Weeks feels security practices need to be actually embedded in the software development workflow, as opposed to tacked to the process after the fact. Making information security practitioners serve as a gatekeeper instead of collaborator isn’t the best approach. They need empathy for the entire SDLC. 

Training software engineers in the proper application of cybersecurity technology ultimately works better. This serves to foster the kind of teamwork and collaboration that is the hallmark of DevOps itself. It also provides companies the chance to close their information security skills gap in an internal fashion.

John Martinez, vice president of customer solutions at Evident.io, commented on the inroads DevSecOps is making at his firm: “I think the DevOps side of DevSecOps has definitely been much faster to respond and I think we’re starting to see, at least on our side, the cross-pollination on the security side where a lot of the agile practices are starting to fit over on the SecOps side.”

Ultimately, DevSecOps is a still emerging practice. However, the importance of companies successfully implementing it cannot be overstated.

That’s it for this edition of the Betica Blog. Stay tuned for additional insights from the wide world of software development. Thanks for reading!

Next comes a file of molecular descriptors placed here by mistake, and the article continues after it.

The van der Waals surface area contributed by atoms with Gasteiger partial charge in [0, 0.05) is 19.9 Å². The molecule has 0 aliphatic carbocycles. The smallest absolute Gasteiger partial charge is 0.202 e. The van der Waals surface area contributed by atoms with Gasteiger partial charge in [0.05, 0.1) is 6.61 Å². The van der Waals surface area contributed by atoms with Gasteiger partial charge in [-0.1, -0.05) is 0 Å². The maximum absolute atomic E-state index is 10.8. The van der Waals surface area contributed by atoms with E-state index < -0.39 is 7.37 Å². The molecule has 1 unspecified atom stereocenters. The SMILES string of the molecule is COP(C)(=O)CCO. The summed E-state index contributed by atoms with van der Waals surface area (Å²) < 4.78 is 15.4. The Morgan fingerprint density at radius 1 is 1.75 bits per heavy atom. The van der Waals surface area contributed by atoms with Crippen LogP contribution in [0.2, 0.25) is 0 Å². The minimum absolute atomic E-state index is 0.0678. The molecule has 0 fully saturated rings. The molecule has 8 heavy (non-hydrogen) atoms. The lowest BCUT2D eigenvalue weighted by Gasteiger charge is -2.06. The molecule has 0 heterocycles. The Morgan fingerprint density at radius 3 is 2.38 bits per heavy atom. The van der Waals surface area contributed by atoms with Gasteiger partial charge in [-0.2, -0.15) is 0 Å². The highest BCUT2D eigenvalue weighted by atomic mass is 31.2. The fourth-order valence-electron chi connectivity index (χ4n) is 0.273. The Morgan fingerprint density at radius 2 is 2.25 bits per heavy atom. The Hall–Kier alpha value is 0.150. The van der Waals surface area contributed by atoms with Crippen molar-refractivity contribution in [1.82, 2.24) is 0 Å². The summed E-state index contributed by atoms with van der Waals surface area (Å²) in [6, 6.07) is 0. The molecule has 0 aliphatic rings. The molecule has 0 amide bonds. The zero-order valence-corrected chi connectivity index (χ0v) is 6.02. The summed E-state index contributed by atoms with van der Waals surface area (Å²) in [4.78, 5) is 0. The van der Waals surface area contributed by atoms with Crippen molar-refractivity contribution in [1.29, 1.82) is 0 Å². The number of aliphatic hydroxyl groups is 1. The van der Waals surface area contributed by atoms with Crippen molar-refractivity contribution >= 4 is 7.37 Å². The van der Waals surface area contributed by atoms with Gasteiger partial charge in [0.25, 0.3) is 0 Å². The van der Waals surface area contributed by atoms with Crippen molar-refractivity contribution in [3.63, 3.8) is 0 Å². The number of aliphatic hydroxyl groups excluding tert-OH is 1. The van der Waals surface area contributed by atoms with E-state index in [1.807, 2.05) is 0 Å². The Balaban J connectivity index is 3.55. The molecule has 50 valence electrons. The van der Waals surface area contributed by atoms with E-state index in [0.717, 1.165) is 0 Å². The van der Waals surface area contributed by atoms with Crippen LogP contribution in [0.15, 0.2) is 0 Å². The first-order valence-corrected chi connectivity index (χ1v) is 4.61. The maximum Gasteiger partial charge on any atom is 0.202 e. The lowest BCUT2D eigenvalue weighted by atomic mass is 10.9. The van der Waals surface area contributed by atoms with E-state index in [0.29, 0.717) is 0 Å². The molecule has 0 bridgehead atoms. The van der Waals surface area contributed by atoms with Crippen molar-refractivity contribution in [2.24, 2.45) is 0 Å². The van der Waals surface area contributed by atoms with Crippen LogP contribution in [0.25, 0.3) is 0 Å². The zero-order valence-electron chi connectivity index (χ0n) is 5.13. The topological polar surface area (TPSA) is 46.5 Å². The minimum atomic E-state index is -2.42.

News from the World of Software Development – May 2017

Welcome to this month’s collection of a few interesting software development news stories from the last few weeks. If you want to check out April’s news digest, simply click on the following link. Hopefully, the content within this May digest offers a measure of insight for your software engineering activities. Good luck!

Agile making inroads in Government Software Development

Nearing its second decade of use, Agile is finally seeing wide adoption in software development at government agencies. Doug Robinson, the executive director of the National Association of State Chief Information Officers (NASCIO) in the United States reported that 81 percent of state CIOs plan on increasing the usage of Agile and other iterative development methodologies at their shops. News about this Agile implementation growth appeared this week at CRN.